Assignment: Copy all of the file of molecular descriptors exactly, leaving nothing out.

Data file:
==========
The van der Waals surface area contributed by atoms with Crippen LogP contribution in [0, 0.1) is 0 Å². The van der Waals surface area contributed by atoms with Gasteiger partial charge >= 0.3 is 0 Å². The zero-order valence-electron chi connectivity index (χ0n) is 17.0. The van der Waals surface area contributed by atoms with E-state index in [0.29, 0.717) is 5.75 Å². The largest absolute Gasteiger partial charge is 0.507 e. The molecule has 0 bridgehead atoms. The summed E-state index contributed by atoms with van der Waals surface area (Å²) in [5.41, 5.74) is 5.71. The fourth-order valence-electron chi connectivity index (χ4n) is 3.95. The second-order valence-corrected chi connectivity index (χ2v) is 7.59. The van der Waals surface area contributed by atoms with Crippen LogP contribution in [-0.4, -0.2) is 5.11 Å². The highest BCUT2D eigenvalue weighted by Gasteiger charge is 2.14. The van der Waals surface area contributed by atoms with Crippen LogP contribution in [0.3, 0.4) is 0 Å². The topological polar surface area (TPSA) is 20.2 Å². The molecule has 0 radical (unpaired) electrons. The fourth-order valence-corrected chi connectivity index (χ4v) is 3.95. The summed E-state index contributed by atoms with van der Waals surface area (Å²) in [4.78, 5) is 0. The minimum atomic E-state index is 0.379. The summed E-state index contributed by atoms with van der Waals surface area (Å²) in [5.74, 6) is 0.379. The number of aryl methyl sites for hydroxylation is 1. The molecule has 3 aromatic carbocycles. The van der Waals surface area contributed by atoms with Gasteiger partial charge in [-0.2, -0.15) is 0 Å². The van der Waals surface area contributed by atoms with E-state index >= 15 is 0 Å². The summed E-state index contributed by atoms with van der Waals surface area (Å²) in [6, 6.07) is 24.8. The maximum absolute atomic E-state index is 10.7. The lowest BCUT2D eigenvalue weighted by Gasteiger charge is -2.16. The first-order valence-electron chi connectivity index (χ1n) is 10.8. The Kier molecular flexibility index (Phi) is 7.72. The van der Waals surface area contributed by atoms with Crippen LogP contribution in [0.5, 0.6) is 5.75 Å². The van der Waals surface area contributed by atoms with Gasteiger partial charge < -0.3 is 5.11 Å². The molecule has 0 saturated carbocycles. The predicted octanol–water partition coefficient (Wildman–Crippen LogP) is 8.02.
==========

The van der Waals surface area contributed by atoms with Crippen LogP contribution in [0, 0.1) is 0 Å². The van der Waals surface area contributed by atoms with Gasteiger partial charge >= 0.3 is 0 Å². The zero-order valence-electron chi connectivity index (χ0n) is 17.0. The van der Waals surface area contributed by atoms with E-state index in [0.29, 0.717) is 5.75 Å². The largest absolute Gasteiger partial charge is 0.507 e. The molecule has 0 bridgehead atoms. The summed E-state index contributed by atoms with van der Waals surface area (Å²) in [5.41, 5.74) is 5.71. The fourth-order valence-electron chi connectivity index (χ4n) is 3.95. The second-order valence-corrected chi connectivity index (χ2v) is 7.59. The van der Waals surface area contributed by atoms with Crippen LogP contribution in [-0.4, -0.2) is 5.11 Å². The highest BCUT2D eigenvalue weighted by Gasteiger charge is 2.14. The van der Waals surface area contributed by atoms with Crippen LogP contribution in [0.3, 0.4) is 0 Å². The topological polar surface area (TPSA) is 20.2 Å². The molecule has 0 radical (unpaired) electrons. The fourth-order valence-corrected chi connectivity index (χ4v) is 3.95. The summed E-state index contributed by atoms with van der Waals surface area (Å²) in [4.78, 5) is 0. The minimum atomic E-state index is 0.379. The summed E-state index contributed by atoms with van der Waals surface area (Å²) in [5.74, 6) is 0.379. The number of aryl methyl sites for hydroxylation is 1. The molecule has 3 aromatic carbocycles. The van der Waals surface area contributed by atoms with Gasteiger partial charge in [-0.2, -0.15) is 0 Å². The van der Waals surface area contributed by atoms with E-state index >= 15 is 0 Å². The summed E-state index contributed by atoms with van der Waals surface area (Å²) in [6, 6.07) is 24.8. The maximum absolute atomic E-state index is 10.7. The lowest BCUT2D eigenvalue weighted by Gasteiger charge is -2.16. The first-order valence-electron chi connectivity index (χ1n) is 10.8. The Kier molecular flexibility index (Phi) is 7.72. The van der Waals surface area contributed by atoms with Crippen LogP contribution in [0.5, 0.6) is 5.75 Å². The van der Waals surface area contributed by atoms with Gasteiger partial charge < -0.3 is 5.11 Å². The molecule has 0 saturated carbocycles. The predicted octanol–water partition coefficient (Wildman–Crippen LogP) is 8.02.